iii. a nucleic acid detection module configured to detect the presence of one or more specific nucleic acids within the fluid sample; and
iv. a control module configured to provide control signals to the air collection device, the toxin detection module, and the nucleic acid detection module and to provide the alarm signal to the network monitoring point.
42. The network of devices of claim 41 wherein the toxin detection module comprises one or more capture devices configured to capture the one or more specific toxins from the fluid sample.
43. The network of devices of claim 42 wherein the toxin detection module further comprises an optical detection module configured to optically detect the presence of the captured one or more specific toxins within the one or more capture devices.
44. The network of devices of claim 41 further comprising an archive module to store the fluid sample.
45. The network of devices of claim 44 further comprising a distribution module configured to meter and to distribute a first portion of the fluid sample to the toxin detection module, to meter and to distribute a second portion of the fluid sample to the nucleic acid detection module, and to meter and to distribute a third portion of the fluid sample to the archive module.
46. The network of devices of claim 41 wherein the air collection device is further configured to continuously intake ambient air and to periodically output a new fluid sample to be processed by the toxin detection module and the nucleic acid detection module.
47. The network of devices of claim 41 wherein the nucleic acid detection module comprises a lysis module configured to lyse one or more cell types within the fluid sample, thereby forming a lysate fluid sample.
48. The network of devices of claim 47 wherein the nucleic acid detection module further comprises one or more purification devices configured to capture one or more nucleic acids from the lysate fluid sample.
49. The network of devices of claim 48 wherein the nucleic acid detection module further comprises a thermal cycling module coupled to the purification device to receive the one or more nucleic acids and configured to thermally cycle the one or more nucleic acids, thereby forming an amplified fluid sample including an amplified number of each of the one or more nucleic acids.
50. The network of devices of claim 49 further comprising an optical detection module coupled to the thermal cycling module and configured to optically detect the presence of the one or more specific nucleic acids within the amplified fluid sample.
Description
CROSS-REFERENCE TO RELATED APPLICATIONS

This patent application is related to commonly owned co-pending U.S. patent application Ser. No. (MFSI-00800), filed ______, entitled “An Integrated Airborne Substance Collection and Detection System”, and U.S. patent application Ser. No. (MFSI-00900), filed ______, entitled “An Integrated Airborne Substance Collection and Detection System”, which are hereby incorporated by reference in their entirety.

FIELD OF THE INVENTION

The invention relates to a method of and apparatus for collecting and analyzing particulates. More particularly, the invention relates to the collection and detection of airborne particulates including organisms, such as bacteria and viruses, and proteins such as toxins.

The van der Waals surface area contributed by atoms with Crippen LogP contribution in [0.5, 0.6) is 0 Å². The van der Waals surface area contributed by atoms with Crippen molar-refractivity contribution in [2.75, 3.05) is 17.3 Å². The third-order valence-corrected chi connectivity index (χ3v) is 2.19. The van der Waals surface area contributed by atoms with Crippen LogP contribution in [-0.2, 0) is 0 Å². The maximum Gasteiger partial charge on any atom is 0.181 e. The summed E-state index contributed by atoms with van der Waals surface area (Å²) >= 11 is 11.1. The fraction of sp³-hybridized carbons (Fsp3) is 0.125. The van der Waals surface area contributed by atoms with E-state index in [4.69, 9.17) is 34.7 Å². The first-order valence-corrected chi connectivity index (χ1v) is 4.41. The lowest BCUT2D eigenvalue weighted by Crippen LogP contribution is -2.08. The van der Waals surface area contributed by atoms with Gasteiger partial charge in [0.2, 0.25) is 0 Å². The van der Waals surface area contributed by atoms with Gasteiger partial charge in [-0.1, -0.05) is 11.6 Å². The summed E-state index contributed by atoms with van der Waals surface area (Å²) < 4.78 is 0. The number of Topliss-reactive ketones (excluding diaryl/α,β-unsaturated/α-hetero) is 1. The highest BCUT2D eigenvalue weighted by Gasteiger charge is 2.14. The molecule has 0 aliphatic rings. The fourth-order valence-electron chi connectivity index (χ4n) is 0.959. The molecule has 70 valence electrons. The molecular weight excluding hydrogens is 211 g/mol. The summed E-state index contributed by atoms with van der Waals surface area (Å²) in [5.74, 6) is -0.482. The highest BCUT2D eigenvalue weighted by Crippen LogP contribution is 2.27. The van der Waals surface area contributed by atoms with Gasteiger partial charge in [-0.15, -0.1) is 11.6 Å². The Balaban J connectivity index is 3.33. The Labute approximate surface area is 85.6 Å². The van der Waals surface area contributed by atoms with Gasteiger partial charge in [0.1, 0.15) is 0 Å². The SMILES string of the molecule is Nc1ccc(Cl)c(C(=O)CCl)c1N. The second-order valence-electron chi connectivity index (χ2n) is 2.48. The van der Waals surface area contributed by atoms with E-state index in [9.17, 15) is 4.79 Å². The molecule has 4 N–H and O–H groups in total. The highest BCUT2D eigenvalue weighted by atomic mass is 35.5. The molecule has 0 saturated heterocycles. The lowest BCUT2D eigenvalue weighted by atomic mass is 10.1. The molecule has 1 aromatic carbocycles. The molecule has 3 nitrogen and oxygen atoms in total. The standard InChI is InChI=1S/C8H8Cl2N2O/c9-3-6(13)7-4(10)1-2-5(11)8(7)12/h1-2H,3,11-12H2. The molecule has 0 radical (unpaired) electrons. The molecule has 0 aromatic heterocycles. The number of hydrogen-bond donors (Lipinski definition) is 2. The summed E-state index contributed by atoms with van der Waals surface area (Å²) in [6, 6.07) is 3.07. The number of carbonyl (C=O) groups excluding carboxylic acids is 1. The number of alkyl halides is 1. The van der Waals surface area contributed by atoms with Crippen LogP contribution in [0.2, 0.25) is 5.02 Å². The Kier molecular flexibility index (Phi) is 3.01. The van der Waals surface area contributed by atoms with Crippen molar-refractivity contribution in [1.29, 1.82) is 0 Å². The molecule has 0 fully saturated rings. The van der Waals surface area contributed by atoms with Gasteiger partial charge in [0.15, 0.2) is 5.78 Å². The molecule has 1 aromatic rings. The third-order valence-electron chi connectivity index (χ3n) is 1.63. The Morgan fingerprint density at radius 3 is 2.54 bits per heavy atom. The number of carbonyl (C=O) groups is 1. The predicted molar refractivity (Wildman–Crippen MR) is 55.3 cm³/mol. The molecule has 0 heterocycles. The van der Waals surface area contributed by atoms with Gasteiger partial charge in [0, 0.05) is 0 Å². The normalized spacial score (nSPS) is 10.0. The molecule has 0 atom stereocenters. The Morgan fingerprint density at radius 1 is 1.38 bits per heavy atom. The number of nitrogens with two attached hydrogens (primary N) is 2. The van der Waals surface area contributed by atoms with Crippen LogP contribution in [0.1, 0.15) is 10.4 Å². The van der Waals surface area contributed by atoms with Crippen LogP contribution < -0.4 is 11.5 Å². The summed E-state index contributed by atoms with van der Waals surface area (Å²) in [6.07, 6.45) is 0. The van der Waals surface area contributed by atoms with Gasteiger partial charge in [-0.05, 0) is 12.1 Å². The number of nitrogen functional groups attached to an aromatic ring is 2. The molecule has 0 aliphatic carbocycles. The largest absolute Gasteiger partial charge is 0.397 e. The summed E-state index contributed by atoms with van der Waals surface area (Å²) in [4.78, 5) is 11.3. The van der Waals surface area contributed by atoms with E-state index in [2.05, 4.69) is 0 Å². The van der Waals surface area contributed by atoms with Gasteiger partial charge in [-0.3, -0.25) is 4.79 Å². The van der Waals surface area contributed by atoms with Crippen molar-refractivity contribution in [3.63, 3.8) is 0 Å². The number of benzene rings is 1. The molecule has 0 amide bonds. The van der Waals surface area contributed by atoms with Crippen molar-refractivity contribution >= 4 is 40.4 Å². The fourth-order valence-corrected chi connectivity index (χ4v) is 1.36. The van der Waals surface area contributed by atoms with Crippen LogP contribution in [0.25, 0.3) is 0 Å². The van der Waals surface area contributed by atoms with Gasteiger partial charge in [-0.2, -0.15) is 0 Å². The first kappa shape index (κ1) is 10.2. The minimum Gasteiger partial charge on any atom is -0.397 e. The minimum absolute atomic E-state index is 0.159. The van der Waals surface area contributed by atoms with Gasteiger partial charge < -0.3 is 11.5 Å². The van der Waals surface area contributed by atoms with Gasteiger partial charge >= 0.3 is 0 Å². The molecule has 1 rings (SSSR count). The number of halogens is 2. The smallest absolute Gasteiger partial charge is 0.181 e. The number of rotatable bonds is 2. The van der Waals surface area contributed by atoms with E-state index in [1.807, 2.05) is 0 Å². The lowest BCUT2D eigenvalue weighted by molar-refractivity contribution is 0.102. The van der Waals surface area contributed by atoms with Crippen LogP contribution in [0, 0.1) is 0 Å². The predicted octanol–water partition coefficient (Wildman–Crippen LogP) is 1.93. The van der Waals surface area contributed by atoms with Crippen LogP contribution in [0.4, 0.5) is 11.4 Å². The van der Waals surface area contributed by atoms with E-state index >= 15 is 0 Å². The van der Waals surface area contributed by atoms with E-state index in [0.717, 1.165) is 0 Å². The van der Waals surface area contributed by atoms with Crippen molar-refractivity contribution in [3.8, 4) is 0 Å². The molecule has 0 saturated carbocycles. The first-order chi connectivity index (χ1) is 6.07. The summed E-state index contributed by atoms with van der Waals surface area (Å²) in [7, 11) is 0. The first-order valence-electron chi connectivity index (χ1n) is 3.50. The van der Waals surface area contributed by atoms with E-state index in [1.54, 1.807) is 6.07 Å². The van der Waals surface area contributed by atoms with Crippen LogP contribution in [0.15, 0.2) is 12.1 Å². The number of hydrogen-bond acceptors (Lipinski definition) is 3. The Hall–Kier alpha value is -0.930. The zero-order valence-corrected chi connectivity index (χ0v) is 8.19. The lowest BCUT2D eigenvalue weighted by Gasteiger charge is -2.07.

BACKGROUND OF THE INVENTION

Bio-threat detectors are used to monitor the ambient air to detect the presence of potentially harmful pathogens. In general, air is drawn into a collection and detection apparatus where the particulates in the air are evaluated. Airflow into the collection and detection apparatus is typically generated by a fan within the apparatus. The apparatus continuously monitors the air and the individual molecules within a given airflow. Some detectors use lasers or LEDs to scan the air path to interrogate the particles passing through. A harmless particle, such as a dust particle, can be discriminated from a harmful particle, for example an anthrax spore, because each different type of particle reflects a different wavelength of light. Light reflected off the passing particles is matched to a database of known wavelengths, a match indicating a biological entity is present. When a matching wavelength is detected, a triggering mechanism within the detection apparatus is activated. When the triggering mechanism is activated, a trigger signal is generated which indicates that a potential pathogen is present. However, the specific type of particle is not identified by such a collection and detection apparatus.

A confirmation process is initiated once the triggering mechanism signals the presence of a possible pathogen. During the confirmation process, the particles that triggered the detection apparatus are identified. Conventionally, when the trigger signal is generated, the potential pathogen is collected and taken to a lab where an analysis is performed. Multiple techniques are performed to identify the potential pathogen, each technique is designed to identify a different type of pathogen, typically performed under the supervision of a lab operator. This is a time-consuming process requiring various pieces of test equipment, which is impractical for real-time threat assessment. Such processes also require the interaction of a human operator, which is costly and often inefficient. Continuous monitoring and processing of potential pathogens, over a 24 hour a day period, requires multiple such human operators to cover the desired time frame.

SUMMARY OF THE INVENTION